I know you're only eight years old, but we need to have this conversation, and I think now is the perfect time. You think girls your age are gross, and you still call me "momma," and you hate having to hear anything to do about changes to your body. But you still have that fierce sense of justice that only the very young seem to have. That ability to see so very clearly what's right and not right. That's why this is the perfect time to tell you this message:
I want you to know a terrible truth. I want you to know that most of the girls that you know in your class will be hurt by men and boys. Ones just like you. They'll be victims of rape, sexual harassment, and violence.
I want you to know that your mother was once, also. And so have many of my friends. And so have many of their daughters.
They didn’t deserve to be used or abused.
I didn’t deserve it.
I am not the exception; we are the rule.
The world will tell you a different story in the coming years, if it's not telling you some of this already. You might be told that it's the girl’s fault you're distracted by leggings and bare shoulders in class. You might be shown that it's "normal" to say rude things to a girl; that you're entitled to touches or kisses. That sending dick pics to girls who don't ask for them is "something everybody does."
Dear son, that’s bullshit.
When something happens to the girls in your class, you'll hear people say "she brought it on herself." People will say it's their fault for dressing too provocatively, for walking alone, for not putting out when a boy bought her a meal. It'll be something that she should "suck up and deal with," "laugh off," or something they'll be taught is their responsibility to prevent - and their failure, if they didn't prevent it.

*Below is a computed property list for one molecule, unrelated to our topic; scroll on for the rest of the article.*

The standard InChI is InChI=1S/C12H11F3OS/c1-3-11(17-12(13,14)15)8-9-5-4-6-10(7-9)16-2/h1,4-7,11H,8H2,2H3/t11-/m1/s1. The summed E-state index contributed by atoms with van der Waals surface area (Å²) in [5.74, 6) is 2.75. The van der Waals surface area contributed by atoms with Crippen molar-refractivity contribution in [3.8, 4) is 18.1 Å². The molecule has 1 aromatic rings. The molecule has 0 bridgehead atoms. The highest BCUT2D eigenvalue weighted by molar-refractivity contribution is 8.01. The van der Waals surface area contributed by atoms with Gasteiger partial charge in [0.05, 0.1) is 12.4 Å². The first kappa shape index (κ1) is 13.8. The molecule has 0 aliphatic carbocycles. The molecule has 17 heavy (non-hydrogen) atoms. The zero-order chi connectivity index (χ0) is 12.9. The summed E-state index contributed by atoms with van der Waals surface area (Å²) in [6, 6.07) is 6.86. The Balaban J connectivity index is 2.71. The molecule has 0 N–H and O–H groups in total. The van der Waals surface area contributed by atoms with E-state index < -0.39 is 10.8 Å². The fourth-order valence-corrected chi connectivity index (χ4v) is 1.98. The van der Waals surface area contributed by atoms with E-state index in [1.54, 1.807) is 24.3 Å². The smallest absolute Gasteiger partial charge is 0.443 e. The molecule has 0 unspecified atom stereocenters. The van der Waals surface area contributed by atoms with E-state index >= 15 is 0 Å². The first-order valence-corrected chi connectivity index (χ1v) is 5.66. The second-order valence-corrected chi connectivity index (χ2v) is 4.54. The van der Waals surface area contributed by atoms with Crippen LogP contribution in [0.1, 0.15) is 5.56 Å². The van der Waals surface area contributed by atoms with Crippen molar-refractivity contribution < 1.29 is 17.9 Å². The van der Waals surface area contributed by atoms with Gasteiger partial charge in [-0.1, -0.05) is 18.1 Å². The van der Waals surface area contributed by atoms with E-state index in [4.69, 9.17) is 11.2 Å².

I expect you to know this, if nothing else: It’s not someone else’s responsibility to prevent you from raping or sexually harassing them. It’s yours.
Today, a boy like you is walking free. Brock Turner was raised to believe that he was entitled to take more than someone else was willing to give. He was taught that it was not his responsibility to exert control. He believed that caring for other people’s feelings was less important than caring for his own.
His “20 minutes of action” made another girl like one of us.
Growing up to be an adult is hard. You’ll have acne, awkwardness, and growth spurts to deal with. You’ll be fighting bullies, making friends, and finding yourself. It’ll take you years to come out the other side of puberty; it’ll be a decade before you grow up enough that you feel comfortable in your own skin.
Make sure you grow up comfortable in your own conscience, too.
Justice may not hold you responsible for how you treat a woman.
But your mother will.